October 30th 2017
The Union Des Grands Crus of Bordeaux’s autumn tasting in London, launching the most recent vintage in bottle, is always an exciting occasion. But this year, there was something a little more special about it: we were tasting the highly acclaimed 2015 vintage, the most celebrated vintage since the great 2010s .
Tasting the cask samples en primeur in the spring of 2016, the wines had extraordinary appeal and in our offer I quoted them as “wonderfully vibrant wines without excess” so I was fascinated to see how they fared at the tasting last week. They are very different in style to both 2009 and 2010. While the 2010s are bigger and bolder in style, the most striking thing about these wines was their openness. Some vintages and wines shut down immediately after bottling for a period of time, but not the 2015s. This vintage is all about fruit, not excessive, but joyously open with a forward tannic structure. They clearly have the concentration of flavours and structure to age well, but there is an open charm which will allow the impatient among us to pull a cork ahead of certain other long term vintages…
The tasting includes many of the Châteaux who form part of the Union Des Grands Crus. Sadly the First Growths do not participate and one or two “Super Seconds “ prefer to be absent, otherwise it includes all the great and the good covering the Médoc, Pomerol, Saint-Émilion, Pessac-Léognan and Sauternes. First stop was to see how our favourites from cask showed 18 months on. I am delighted to report that our picks then remain the stars of the show today; Canon, Pichon Lalande, Haut-Bailly, Brane-Cantenac, Rauzan-Ségla, Pichon Baron, Grand-Puy-Lacoste, Sigalas-Rabaud, La Conseillante to name just a few…
Last year I commented that we felt St Julien hadn’t received the acclaim it deserved from certain critics and that view holds true today. For me St Julien was as consistent as any appellation in the room, but it is fair to say that the highs of Pauillac were truly exceptional and the two Pichons expressed their very different personalities beautifully. I loved the wines of Pessac-Léognan and actually have a personal preference for the Pessac 2015 reds over the highly regarded 2016s. From the Right Bank, the star of Pomerol was surely La Conseillante and in Saint-Émilion Château Canon is a complete example of what an extraordinary terroir the plateau of Saint-Émilion really is.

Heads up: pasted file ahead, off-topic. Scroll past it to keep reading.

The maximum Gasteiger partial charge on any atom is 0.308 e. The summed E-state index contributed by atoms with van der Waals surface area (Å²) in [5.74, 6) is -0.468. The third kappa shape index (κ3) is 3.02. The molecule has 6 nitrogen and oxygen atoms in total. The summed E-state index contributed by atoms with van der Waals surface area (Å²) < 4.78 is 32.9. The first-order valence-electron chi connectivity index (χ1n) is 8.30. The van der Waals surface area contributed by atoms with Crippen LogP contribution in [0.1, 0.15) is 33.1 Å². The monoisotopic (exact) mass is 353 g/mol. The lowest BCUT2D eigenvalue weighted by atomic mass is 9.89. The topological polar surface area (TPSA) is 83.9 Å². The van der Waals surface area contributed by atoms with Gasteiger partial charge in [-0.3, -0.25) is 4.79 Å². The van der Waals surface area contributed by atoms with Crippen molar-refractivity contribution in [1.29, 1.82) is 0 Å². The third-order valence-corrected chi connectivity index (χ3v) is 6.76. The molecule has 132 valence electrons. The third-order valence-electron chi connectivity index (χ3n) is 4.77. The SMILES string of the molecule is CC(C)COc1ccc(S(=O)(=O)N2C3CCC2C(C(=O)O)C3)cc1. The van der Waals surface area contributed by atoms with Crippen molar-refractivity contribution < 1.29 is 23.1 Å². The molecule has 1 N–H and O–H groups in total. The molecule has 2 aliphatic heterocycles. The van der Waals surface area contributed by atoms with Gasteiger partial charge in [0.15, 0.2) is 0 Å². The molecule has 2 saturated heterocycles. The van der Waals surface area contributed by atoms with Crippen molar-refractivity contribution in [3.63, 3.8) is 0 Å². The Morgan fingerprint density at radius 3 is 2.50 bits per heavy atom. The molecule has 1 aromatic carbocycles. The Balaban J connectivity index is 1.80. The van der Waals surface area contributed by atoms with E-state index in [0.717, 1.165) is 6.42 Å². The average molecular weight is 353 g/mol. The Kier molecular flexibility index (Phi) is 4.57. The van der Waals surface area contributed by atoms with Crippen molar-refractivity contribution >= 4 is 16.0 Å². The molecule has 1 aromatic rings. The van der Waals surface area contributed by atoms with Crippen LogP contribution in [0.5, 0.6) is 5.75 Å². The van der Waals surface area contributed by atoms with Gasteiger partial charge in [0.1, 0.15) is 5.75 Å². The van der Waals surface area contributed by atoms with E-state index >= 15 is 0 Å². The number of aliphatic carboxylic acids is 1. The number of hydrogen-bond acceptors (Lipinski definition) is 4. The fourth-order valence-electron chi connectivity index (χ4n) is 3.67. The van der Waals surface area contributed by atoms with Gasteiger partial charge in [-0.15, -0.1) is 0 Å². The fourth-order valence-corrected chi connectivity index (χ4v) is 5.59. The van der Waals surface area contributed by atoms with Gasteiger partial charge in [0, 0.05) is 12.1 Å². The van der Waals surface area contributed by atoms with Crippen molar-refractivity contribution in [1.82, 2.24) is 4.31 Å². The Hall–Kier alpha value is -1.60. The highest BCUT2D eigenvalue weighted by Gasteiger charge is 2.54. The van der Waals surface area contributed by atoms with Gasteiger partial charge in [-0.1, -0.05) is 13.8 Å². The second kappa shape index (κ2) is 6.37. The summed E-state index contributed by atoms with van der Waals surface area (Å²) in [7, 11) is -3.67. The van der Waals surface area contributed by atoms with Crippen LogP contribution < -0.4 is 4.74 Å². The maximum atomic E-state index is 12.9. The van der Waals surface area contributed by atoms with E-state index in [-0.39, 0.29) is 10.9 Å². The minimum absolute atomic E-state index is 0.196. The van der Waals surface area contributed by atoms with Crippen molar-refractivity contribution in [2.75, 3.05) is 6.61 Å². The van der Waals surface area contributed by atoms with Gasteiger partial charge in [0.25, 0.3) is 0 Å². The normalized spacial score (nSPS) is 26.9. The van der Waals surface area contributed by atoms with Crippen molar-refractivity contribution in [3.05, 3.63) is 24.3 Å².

Sadly time was short, to taste over 100 wines in just 4 hours is a big ask. With time running out I wasn’t able to give the white Pessacs and Sauternes sufficient attention, but those that I did taste were lovely. Domaine de Chevalier Blanc is glorious, Château Pape Clément Blanc high class and Château de Fieuzal Blanc outstanding value. Among the Sauternes, favourites such as Sigalas-Rabaud, Suduiraut and Doisy-Védrines were extremely fine.
We left with big smiles on our faces and the early birds who purchased these wines en primeur before the post Brexit weakening of the pound, can feel very pleased indeed. For the more cautious buyer, who prefers to wait until the wines have been bottled, 2015 certainly lives up to its billing, it is a high class vintage warranting a position in any cellar and it is not too late to buy!